Have you ever performed a lift, and then upon completion of the rep thought to yourself: “damn, that felt good”? That, from start to finish, it just felt “right”? Congratulations, you have discovered the “feel!” More often than not, however, this feeling remains an elusive event in the average beginner-intermediate lifter’s experience of the weight. In my opinion, it is one of the primary factors that delineates high-achieving athletes from the inexperienced or inconsistent ones. As I embark on regaining strength once possessed, this is something I’ve been actively searching for. In fact, my program for the next 12 weeks is all about re-training, re-imagining, and optimizing this sense of the feel.
Today’s blog post is going to discuss what the feel is in the context of my experience, and how you can achieve it regularly in both your training and on the competition platform. Were going to approach this two ways: what’s happening biomechanically (in a very rough sense), and the essential mindset an athlete must have to navigate his/her own sense of the feel.
If you’ve ever watched an experienced lifter setup for a Snatch or Clean you might notice them shifting their hips up and down, resetting their hands on the bar, the position of their chest, and so on (at our club, Ian Haya is the master of the dynamic twerk start). What that lifter is doing is looking for just the right spot in their setup to feel their strongest. What the athlete is feeling around for is a point of maximal tension in their start position (for the most part, in the glutes, hips, abs, low- and upper-backs) that gives them the strongest setup possible. They’re not death gripping the bar and completely stiff. On the contrary, the point that they’re looking for is a compromise of sorts, seeking an apex of maximal tension while still remaining supple. If you’re too tight you’ll just swing the bar wildly in the second pull, throwing it, hoping you can catch it. Too loose and the bar will feel heavier than it is. This is why the lifter’s you’ll see at World’s or the Olympics can look so strong yet so fluid. This is a feeling that must be maintained throughout the entirety of the lift.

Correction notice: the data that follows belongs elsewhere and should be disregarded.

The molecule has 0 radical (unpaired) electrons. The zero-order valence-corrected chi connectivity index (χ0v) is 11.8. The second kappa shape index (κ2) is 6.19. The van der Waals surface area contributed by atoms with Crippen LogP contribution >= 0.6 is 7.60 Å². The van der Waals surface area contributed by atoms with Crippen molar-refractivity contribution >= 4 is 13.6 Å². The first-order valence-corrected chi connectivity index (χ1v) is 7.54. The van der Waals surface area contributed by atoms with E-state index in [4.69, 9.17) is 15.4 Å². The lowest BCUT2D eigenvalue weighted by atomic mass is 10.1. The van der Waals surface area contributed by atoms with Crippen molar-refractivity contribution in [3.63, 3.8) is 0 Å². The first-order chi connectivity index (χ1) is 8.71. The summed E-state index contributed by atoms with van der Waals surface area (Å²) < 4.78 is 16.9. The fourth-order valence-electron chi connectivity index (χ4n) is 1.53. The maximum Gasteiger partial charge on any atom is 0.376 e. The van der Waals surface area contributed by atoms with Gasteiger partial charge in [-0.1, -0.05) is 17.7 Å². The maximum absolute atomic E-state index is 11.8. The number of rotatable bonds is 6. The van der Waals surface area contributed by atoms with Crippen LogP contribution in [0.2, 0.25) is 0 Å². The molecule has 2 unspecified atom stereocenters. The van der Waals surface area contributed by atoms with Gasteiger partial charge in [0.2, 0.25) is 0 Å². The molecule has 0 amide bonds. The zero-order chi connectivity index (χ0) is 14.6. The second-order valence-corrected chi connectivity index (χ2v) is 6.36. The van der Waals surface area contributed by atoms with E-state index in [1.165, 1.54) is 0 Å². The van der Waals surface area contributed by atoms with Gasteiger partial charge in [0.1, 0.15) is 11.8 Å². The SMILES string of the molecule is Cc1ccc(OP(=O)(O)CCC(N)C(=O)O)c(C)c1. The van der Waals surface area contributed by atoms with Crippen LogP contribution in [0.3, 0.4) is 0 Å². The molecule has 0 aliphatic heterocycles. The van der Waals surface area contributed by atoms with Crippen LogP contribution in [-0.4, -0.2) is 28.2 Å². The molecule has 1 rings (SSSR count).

I posted a video to Facebook recently of myself performing Slow Snatches. The intent behind this exercise was to become as aware as I can of each bit of the lift in my first pull as I transition to the second. When the bar is at mid-shin how does it feel? When I pass my knees where do I feel strongest yet still mobile? Way over the bar or further back? In that video you’ll notice I raise my hips first. Yes, I know, this is “wrong.” If you learned to lift with us, you’ve probably been called out for “Stripper Snatching” (no moral judgement here, promise). What I’m doing isn’t Stripper Snatching, though, and is entirely intentional.
Utilizing the technique that I am, I’m addressing two problems of particular to me. Firstly, I have relatively long femurs, and as a result clearing my knees has always been a problem. I also feel far more comfortable with my shoulders way over the bar. If I lift completely straight I can’t stay over the bar properly, pulling my shoulders back too soon. In the past, when I’ve used a more orthodox technique, I’ve often straightened my knees too much, making it almost impossible to jump; I would rarely rebend correctly. What I’m doing is a compromise.
I have (not to brag) an exceptionally strong posterior-chain (low-back, glutes, hamstrings). If you watch, I lift with my hips and low-back until I pass my knees, but then immediately transition to leading with my chest, scooping my hips in, and punching the bar upwards with my quads. In essence, everything that is supposed to be happening happens. My shoulders stay over the bar, I jump straight up using quad strength to propel the bar up into the correct bar path (well, mostly, I’m just getting back into it, remember?). Fundamentally, I’m doing what I am supposed to. That is, bringing the bar to the power point (hips for Snatch, mid-thigh for the Clean) while staying over the bar. Scientific evidence substantiates this approach.